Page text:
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Rotax 912uls versus Jabiru 80hp


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It's been said before: Fuel is the cheapest thing you'll put in your aeroplane.

 

True o king - but this nugget of wisdom, doesnt stop any of us from looking for the cheapest price/litre of our chosen brew. Most of us have been guilty of driving past a servo that is only a cent or two more expensive than the one 10 k down the track.

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True o king - but this nugget of wisdom, doesnt stop any of us from looking for the cheapest price/litre of our chosen brew. Most of us have been guilty of driving past a servo that is only a cent or two more expensive than the one 10 k down the track.

I don't recall ever being influenced by the price of fuel; I've recorded pretty well every tankful I've bought over the last fifty years and also worked out my fuel consumption. Saving a few bob on a tankful is small beer compared to the savings from riding/driving/flying economically.

 

The original reason for the comment was that using cheaper fuel and saving a few shillings could end up costing you big mobs if you get vapour lock, detonation, etc.

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I, at the other extreme, love the illusion of a deal.

 

I reckon it's a bit more than an illusion. With this ridiculous fuel "price cycle" that we have here (for car fuels anyway), the price can change overnight by anything up to 30%. Personally, I think that IS worth saving, so we make constant use of the Fuelwatch website here in WA, and adjust our purchasing accordingly. We have a Prado with large tanks which can take 180 litres of diesel - 30% saved on a fillup is worth at least a lunch, maybe even two!

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It is acknowledged the service station margins are higher than we are used to but those% changes in a short period seem unjustifiable and not related to crude prices and currency fluctuations. You just know you are being ripped off.. Nev

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We are being ripped off mercilessly by both the servos and the oil companies. The historical average profit level for servos was 2 to 3 cents per litre. In recent times it has been 14-18 cents per litre - and up to 30 c.p.l.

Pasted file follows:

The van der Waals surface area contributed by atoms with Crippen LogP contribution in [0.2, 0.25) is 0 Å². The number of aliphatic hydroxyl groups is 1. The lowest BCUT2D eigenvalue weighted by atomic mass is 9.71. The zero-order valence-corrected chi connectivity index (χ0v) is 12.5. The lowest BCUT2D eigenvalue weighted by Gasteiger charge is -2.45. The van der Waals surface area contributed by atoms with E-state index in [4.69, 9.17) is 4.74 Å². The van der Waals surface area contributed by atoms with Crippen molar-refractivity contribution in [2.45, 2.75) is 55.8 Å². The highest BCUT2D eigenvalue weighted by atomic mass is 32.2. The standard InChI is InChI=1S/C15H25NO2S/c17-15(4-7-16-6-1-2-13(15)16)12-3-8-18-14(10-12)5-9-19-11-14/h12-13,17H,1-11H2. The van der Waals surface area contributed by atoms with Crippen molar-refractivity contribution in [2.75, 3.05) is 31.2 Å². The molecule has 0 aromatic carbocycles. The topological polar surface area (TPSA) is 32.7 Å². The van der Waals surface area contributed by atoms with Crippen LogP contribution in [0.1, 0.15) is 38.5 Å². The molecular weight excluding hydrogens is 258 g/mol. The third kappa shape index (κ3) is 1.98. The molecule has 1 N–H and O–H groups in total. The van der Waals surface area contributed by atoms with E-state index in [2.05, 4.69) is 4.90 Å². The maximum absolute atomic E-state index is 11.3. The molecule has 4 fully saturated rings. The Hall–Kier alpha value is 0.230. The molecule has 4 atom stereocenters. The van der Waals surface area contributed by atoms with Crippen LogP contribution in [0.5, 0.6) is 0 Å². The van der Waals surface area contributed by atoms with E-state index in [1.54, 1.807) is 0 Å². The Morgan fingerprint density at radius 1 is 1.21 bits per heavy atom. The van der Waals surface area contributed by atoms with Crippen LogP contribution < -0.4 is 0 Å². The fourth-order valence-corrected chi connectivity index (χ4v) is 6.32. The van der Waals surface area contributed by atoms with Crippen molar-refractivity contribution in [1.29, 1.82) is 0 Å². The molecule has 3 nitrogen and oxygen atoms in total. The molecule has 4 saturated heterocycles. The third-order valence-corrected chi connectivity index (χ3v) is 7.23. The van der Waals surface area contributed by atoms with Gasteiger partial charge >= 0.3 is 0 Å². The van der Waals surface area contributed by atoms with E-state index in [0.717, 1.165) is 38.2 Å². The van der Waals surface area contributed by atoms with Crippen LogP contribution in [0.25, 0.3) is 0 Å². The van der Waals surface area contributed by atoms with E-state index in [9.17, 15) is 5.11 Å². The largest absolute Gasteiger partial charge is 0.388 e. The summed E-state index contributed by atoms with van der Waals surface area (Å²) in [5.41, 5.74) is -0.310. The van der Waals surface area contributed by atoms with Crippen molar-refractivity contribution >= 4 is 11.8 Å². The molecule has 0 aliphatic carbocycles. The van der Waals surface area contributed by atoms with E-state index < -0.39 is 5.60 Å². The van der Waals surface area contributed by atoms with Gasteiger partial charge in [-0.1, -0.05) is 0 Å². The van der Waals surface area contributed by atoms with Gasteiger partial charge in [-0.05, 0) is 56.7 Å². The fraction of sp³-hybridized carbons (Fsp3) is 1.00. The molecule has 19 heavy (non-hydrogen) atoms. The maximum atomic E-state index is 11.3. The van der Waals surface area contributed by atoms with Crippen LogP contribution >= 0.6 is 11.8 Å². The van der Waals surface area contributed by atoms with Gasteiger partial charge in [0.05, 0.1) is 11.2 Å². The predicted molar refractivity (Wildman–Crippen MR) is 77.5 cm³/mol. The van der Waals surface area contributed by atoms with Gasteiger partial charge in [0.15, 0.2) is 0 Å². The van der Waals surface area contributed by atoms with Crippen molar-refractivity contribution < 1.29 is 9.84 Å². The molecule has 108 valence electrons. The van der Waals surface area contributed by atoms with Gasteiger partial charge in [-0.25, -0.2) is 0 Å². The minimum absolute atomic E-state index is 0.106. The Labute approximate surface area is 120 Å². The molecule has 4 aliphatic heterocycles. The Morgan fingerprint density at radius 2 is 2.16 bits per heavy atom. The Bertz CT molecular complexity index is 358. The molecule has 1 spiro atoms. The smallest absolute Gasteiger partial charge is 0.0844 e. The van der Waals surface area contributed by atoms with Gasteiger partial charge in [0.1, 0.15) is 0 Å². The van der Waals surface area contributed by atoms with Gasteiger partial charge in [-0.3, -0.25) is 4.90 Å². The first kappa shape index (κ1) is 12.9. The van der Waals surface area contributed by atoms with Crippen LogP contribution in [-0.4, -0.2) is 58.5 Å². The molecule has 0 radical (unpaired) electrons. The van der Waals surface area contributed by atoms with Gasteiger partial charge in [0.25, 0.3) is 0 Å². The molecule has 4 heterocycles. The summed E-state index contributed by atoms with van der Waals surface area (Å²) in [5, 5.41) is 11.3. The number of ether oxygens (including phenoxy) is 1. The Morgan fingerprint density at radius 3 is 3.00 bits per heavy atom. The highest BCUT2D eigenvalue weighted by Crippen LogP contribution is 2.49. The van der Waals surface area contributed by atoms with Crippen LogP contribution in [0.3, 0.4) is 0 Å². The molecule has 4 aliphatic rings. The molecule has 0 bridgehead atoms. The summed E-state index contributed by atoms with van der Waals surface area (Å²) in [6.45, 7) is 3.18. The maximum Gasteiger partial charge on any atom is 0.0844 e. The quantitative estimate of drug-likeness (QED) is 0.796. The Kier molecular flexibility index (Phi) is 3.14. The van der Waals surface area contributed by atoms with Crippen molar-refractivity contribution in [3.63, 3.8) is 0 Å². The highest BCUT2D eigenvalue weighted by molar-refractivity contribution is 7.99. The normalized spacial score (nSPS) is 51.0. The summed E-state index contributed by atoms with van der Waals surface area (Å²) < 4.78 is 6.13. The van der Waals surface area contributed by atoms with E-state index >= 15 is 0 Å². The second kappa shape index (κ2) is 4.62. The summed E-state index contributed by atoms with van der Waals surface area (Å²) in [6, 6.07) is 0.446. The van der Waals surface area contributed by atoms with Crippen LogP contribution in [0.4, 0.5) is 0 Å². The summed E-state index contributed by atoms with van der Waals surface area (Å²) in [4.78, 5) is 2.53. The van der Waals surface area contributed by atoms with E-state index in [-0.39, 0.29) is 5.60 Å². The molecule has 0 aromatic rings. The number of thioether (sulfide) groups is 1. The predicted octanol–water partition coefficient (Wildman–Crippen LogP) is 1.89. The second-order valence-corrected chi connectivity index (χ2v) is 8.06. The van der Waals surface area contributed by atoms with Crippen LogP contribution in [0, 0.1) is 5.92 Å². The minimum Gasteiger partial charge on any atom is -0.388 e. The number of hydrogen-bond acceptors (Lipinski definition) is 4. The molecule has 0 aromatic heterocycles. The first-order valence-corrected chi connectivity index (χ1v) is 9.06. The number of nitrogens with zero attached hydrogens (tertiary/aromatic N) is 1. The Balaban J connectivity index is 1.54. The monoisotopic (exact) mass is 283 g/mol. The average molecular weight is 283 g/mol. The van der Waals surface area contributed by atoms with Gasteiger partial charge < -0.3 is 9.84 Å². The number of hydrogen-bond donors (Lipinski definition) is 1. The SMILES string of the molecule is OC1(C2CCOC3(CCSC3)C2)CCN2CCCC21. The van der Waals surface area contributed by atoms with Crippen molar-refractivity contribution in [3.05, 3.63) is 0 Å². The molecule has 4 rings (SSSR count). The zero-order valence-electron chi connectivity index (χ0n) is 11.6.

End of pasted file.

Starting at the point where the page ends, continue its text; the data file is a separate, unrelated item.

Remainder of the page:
I have never seen so many new servos being installed as I have seen in the last 12-18 mths. Even old sites where a servo was ripped out and the site left vacant - they are now building new servos back there again.

 

The global money is pouring into fuel retailing, because it is vastly more profitable than any other retail operation. Personally, I love the fact that Costco has moved in to Australia, and is into fuel retailing.

 

At the Perth Airport Costco, the queues for fuel are always huge, and the fuel savings are enormous. The savings are often around 15 to 20 c.p.l.

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Retail fuel profit itself is quite low compared to other products. When I worked at a servo, the margin was maybe 5% over wholesale. That's ludicrously low. To compare, a lot of things you sell on shop shelves would have 50-100 % mark up over wholesale. Which of course is where the servo makes its money. But it is incorrect to say fuel itself is a good earner

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But it is incorrect to say fuel itself is a good earner

 

Not for the retailer running the servo, I think it's the fuel companies further up the food chain that are doing the ripping off. I certainly wouldn't be investing in a servo now, but people are - there's a new one being built near me, despite the fact that there are at least 3 others within a couple of km. Very hard to see the viability there.

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The API publish the Terminal Gate prices for ULP and diesel, for every major city, weekly. This is the price that virtually all fuel retailers pay. Compare the TGP to what your local servo is selling at, and that's their margin.

There are exceptions to the TGP of course, heavy fuel users get far better prices, and the likes of Costco buy direct from refiners, thus they don't pay TGP prices.

If you want to build or lease your own terminal storage, you too can buy whole shiploads of fuel from refiners, at very attractive prices.

 

https://www.aip.com.au/pricing/terminal-gate-prices

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I was wondering about people’s ideas on both the above engines.

Thinking about a new aircraft but it has the Rotax 912uls in it. I’ve currently got a Jabiru 2200 80hp. The Jab engine has been extremely reliable and easy to work on. Theres plenty of room around it and most things are easy to get at for the minor servicing. It only uses 13 litres per hour, but I’ve always used avgas. You can use unleaded but fuel types can’t be mixed. Cruises at 90kts. The Rotax is heavier on fuel, around 17 litres per hour, but I’ve been told they run better on unleaded, and the fuel can be mixed if necessary. The engine seems considerably more complicated, and takes ap much more room, which I’m guessing makes it more difficult to do routine servicing. From what I’ve a heard parts also seem more expensive, so I guess annuals would be too. Also heard they are hard to start in colder weather? Does anyone know if the power is as good as the Jab (80hp v 100hp)? The Rotax cruises at around 80kts. Are they as reliable?

Just interested to know others thoughts ...

Jenny

Jenny

 

I have over 5,000 hours behind Jabiru 2200 engines.

 

This most recent Jab is the Generation 4. On this version Jab improved the top end which allows closer tolerances so that I don't have to add any oil between oil changes at 30 hours.

 

The engine is much simpler design that fits easily into my Avid MK4.

The earlier engines had issues with valves, valve guides and separated valve heads.

As mentioned the top end has been completely redesigned including better lubrication of the rocker box.